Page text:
Are you happy enough with the response to SARS2 to do this again with SARS3?

I’m taking a survey. What do you think? Was it the right choice to isolate healthy people and close businesses in response to SARS2 (covid-19)? If there were another novel coronavirus of unknown infectious potential, say SARS3, should we follow this policy set again? Send me a comment and tell me what you think.

Addendum: See this source about false positive test results discovered in Conneticut testing for covid-19. The test that tested with so many false positives is one that has been widely used across the U.S.:

Conneticut State Department of Public Health, Press Release, July 20th, 2020—2020/Connecticut-State-Public-Health-Lab-Discovers-False-Positive-COVID-19-Test-Results, accessed 22nd July 2020.

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When more money doesn’t matter anymore.

My friend sold her house in March of this year, 2020. She got her asking price for it because some investors were bidding in search of a stable investment along with a few other people who wanted to live in her house and weren’t just looking for a place to park their money. The person who bought her house enabled my friend to get a townhouse in a larger city so that she could get a job in her profession which would provide her an income.

It has been her fourth move in the last nine years. She didn’t prefer her 90’s era townhouse in a larger city to the house she left behind in a smaller city, but she had to move in order to remain employed. She’s middle aged now and she has to remain employed in her established career because it’s so hard to get work in a new profession when you are older. She has wondered about going back to school to learn something new but she decided she probably couldn’t find work doing something new even if she invested in more education. She can’t increase her income by going back to school. School no longer offers a way for her to get ahead. The value in university schooling has declined for her and also for others who got an education but can’t find a job.

You can look on-line anytime to appreciate the high price of real estate across America. Everytime the Federal Reserve lowers interest rates since the Great Recession, housing prices in the U.S. have gone up. Even middle-sized communities offer no respite to high prices as compared with bigger cities. Even foreclosures are listed at high prices; even so when the property has been damaged. Retirees can’t trade a large house to buy a smaller house for less money. All houses that I see when I look on-line of every size and type are expensive now. Empty lots for sale are expensive too. The value in housing has been damaged by capital buyers in an easy-money low-interest system. There are no bargains.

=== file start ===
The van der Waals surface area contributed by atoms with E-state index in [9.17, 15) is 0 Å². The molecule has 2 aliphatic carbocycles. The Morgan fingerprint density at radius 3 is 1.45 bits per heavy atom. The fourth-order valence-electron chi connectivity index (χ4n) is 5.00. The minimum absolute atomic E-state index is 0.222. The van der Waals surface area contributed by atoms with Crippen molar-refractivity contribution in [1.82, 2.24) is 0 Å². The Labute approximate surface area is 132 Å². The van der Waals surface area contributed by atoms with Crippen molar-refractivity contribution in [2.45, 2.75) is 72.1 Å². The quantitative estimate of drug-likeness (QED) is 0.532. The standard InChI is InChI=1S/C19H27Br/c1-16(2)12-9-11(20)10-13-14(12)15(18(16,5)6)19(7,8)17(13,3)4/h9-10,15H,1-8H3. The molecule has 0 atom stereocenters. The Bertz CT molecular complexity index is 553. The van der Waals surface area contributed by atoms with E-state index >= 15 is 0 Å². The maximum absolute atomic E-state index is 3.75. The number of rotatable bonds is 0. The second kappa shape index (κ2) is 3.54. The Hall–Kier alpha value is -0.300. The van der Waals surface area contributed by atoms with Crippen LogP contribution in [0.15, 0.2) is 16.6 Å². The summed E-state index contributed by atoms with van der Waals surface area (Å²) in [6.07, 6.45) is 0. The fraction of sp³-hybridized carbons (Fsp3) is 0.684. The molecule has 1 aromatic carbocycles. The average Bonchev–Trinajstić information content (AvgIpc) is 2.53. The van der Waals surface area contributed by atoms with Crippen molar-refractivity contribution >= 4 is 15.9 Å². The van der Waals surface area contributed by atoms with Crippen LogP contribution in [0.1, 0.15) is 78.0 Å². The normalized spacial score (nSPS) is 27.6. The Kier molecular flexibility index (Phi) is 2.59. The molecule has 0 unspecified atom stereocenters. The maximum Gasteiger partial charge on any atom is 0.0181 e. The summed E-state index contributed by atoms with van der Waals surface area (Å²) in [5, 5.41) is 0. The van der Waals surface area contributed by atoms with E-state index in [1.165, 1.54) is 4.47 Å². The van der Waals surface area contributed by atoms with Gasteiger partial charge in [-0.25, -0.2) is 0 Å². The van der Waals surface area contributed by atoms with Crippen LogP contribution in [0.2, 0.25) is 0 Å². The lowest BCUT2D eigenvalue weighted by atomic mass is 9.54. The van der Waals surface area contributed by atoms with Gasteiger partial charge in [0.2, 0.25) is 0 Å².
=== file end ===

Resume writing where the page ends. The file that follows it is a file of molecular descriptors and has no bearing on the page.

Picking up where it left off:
If you imagine the future of real estate in a slow economy with high healthcare costs, high costs in tuition, high cost cars, high cost food, in an unstable economy with periodic crashes and less employment there aren’t likely to be buyers that can afford the use-value of a house and living in a community. It’s still desireable but no longer is it affordable. Many ordinary people can’t afford the high cost and their employment isn’t secure enough to risk a mortgage. Investors may be all that will remain of buyers in real estate. Even if investors trade houses with each other, the use value without a real market of family buyers is disappearing. Homelessness is rising. This is the new-normal economy.

Sometimes the new-normal economy has appeared to me as a poker game where the stakes are always high and the player across the table has way more money than me and no betting limits. I know the idea with poker is to win a big pot of money with a lucky hand of cards but if you can’t leave the game and you have to continue playing, you will eventually lose to the player with more money to bet who can stay in the game longer. That’s bad enough. But it’s worse than that. The player across the table can rely on the Federal Reserve to lend him an unlimited amount of money while my smaller amount of money is worth less every moment as the Treasury continues bringing more money into existence beyond the amount of money generated by GDP. Because the Federal Reserve has kept investors flush with money, some have bought out companies and fired the workers who take an income hit while they are unemployed. They have a lot of time to play poker but no money flow.